My breath is repulsive to my wife; I am loathsome to my brothers. Even youngsters have scorned me; when I get up, they scoff at me. All my closest friends detest me; and those whom I love have turned against me. My bones stick to my skin and my flesh; I have escaped alive with only the skin of my teeth. (Job 19:17-20)

My skin has turned dark on me; my body is hot with fever. (Job 30:30)

Job had that kind of skin disease that excludes you from polite society. Job sat "among ashes" not because that is all that was left of his house. He was outside the city where the citizens burned their trash and dumped their garbage. What ever hope Job might have had for rebuilding his life was gone. The greatest in the east was now the least of all. His wife, eager to move on to new life, was the first to make a suggestion:

Then his wife said to him, “Are you still holding firmly to your integrity? Curse God, and die!” But he replied, “You are speaking like one of the godless women would speak! Should we receive what is good from God, and not also receive what is evil?” In all this Job did not sin by what he said. (Job 2:9-10)

Now we can note some subtle change in Job. When he had lost his property and children, he had blessed the name of the Lord. The Hebrew here for Lord is YHWH, God's personal name. It is the Name always used to denote God's covenant relationship with His people. Disease stricken, Job said, "Should we receive what is good from God, and not also what is evil?" He does not appeal to the name. It is the difference between someone referring to me as "Don" or "that man." Job has distanced himself from the Lord. Job spoke correctly maybe even religiously about the new circumstances, but something was happening to his heart. We are told that "Job did not sin by what he said." Somewhat different from saying, "Job did not sin."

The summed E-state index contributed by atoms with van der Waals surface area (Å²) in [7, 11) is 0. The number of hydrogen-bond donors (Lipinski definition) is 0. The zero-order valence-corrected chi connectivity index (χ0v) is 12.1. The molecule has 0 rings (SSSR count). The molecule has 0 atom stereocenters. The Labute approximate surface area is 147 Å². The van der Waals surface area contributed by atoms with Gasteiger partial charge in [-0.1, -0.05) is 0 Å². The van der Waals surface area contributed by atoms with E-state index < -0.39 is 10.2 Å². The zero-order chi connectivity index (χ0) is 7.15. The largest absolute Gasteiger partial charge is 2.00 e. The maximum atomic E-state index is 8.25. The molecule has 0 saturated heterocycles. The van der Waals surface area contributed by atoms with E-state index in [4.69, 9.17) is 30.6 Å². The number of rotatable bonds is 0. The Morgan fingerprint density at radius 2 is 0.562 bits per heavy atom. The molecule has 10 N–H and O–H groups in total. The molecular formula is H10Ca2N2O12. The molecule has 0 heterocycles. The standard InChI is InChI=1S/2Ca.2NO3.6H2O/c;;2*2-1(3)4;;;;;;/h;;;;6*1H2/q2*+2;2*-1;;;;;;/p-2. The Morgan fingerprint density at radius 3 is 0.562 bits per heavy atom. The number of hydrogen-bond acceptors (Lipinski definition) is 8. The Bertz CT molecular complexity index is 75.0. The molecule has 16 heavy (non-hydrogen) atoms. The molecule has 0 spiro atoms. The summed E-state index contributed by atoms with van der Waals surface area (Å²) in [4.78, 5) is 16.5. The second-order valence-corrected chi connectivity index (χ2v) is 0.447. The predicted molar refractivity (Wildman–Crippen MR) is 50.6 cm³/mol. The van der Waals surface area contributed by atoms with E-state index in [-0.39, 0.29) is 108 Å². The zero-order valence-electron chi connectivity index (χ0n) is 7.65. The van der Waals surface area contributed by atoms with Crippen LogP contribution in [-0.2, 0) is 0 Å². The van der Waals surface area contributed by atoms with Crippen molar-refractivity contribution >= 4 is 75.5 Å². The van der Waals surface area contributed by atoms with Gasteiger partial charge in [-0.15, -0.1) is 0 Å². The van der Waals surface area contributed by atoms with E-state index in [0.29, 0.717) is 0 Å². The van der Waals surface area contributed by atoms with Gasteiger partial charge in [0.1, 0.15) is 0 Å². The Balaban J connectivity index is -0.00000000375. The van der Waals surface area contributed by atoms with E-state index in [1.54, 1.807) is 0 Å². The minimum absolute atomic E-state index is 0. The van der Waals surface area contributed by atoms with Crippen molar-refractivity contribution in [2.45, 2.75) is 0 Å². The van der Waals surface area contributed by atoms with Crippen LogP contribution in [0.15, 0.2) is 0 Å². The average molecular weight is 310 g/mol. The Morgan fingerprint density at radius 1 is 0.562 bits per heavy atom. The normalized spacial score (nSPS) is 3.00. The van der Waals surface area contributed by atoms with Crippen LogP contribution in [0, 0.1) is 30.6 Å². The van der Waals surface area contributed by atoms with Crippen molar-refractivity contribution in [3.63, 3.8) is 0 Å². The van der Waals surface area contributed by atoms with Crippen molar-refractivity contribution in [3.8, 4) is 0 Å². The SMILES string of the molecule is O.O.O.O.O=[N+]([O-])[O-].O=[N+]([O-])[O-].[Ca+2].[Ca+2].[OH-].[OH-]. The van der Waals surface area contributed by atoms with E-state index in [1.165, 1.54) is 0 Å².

The Stage is Set

The greatest man in the east, the one about whom the Lord said, "There is no one like him on earth." has been crushed to the point of death. We know how the Lord views him, but he does not. We know about the exchange between the Lord and Satan. Job does not. The righteous man is suffering in a bad and hopeless way.

However, even knowing the exchange between the Lord and Satan is not especially satisfying. Is the lot of mankind nothing but pawns in a verbal game between two heavenly beings? I do not think so.

For Job, each day was another day of pain without improvement. Perhaps he thought things could not possibly get worse.

He was wrong.

Monday: Three Friends

<>< Test everything. Cling to what is good. ><>